Monday, 12 December 2011

For I Will Consider My Cat Jeoffry

The wonderful Spitalfields Life blog does it again! I know of this poem, written around 1760 by Christopher Smart, but I had no idea that he probably wrote it while confined inside the St Luke's Hospital for Lunatics, where he was first described as 'curable' and later as 'incurable'. This institution, according to 'the gentle author' of the blog, stood where the CoOp and Argos are today, on Old St.

The post tells the sad story of Smart's life, and publishes the whole heart-warming poem.  The gentle author wonders whether Smart, known to many as 'Kit', might have seen an image of himself in Jeoffry which may have helped him rise above the 'tyranny of his circumstances'.  Certainly we can all relate immediately to the poem.  The blog post is at:

Paul Bommer, a friend of 'the gentle author' of Spitalfields Life, has produced a beautiful and witty poster, parts of which are shown here, illustrating every line of the poem (see  If anyone very generous wants to give me the perfect Christmas present, this is it!

Note that Bommer has put the cat into a frame alongside a bust of Montaigne (the main inspiration for Optimistic but Sceptical).  This is a coincidence, but absolutely appropriate, for one of Montaigne's most famous quotations is:  'When I play with my cat, who knows whether she is not amusing herself with me more than I with her.'   He was clearly also a close observer of cats, and would I'm sure have been very amused by Smart's poem.  There's an interesting book to be written on humanists and cats: or perhaps a bigger one on the different animal companions preferred by different kinds of philosopher.  Did Diderot have a cat?  We know Nietzsche was moved, possibly to madness, by the sight of a horse being whipped.  Did Kant take a dog with him when he went on his walks in Konigsberg at exactly the same time every day?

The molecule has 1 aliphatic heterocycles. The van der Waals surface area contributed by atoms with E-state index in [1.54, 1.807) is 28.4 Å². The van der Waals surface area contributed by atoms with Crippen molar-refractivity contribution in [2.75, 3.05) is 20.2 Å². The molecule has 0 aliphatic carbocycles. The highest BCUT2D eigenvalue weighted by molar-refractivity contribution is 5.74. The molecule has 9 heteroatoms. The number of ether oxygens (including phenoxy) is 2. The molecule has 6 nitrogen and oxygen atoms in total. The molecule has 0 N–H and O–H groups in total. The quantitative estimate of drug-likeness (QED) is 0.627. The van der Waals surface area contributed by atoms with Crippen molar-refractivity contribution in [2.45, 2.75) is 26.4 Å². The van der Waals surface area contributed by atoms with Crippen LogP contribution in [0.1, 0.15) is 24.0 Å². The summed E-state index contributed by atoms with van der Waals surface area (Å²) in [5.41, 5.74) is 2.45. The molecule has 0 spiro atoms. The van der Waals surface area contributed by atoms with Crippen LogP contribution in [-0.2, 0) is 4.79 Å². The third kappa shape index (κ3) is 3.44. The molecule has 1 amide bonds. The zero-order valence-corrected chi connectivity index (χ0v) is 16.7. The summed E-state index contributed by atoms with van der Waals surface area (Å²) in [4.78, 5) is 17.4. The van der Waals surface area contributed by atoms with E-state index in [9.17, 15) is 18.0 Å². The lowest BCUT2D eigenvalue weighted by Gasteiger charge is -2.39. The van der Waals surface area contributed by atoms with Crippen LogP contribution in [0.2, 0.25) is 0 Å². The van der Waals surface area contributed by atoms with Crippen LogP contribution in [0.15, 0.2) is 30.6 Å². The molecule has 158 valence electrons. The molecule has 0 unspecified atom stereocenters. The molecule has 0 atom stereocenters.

Any more information on this vital question will be very gratefully received, and published here.  In the meantime, look up Spitalfields Life, read For I Will Consider My Cat Jeoffry, and glow inside....while shedding a sad tear for Kit Smart.



  1. Just had a little cry about Christopher and his cat. Marvellous! Thank you ... from an ex-denizen of Old Street.

  2. Glad you like Jeoffry.
    The placing of Monataigne was not purely coincidental....

  3. Hello Mr G Author, I meant that for me the appearance of Montaigne in the poster was a coincidence, because his work is an inspiration for this blog - in a real sense I think his essays are similar to a blog. The cat link for me is a bonus! Spitalfields Life is terrific - how do you manage to produce such interesting stuff so regularly? Is there more than one of you? I live in north Hackney, on land that was probably once part of Thomas Cromwell's kitchen garden, near the Lea Bridge Roundabout. Would it be part of your remit to write about Tudor civil servants living in Hackney? Seasonal greetings and best wishes for 2012!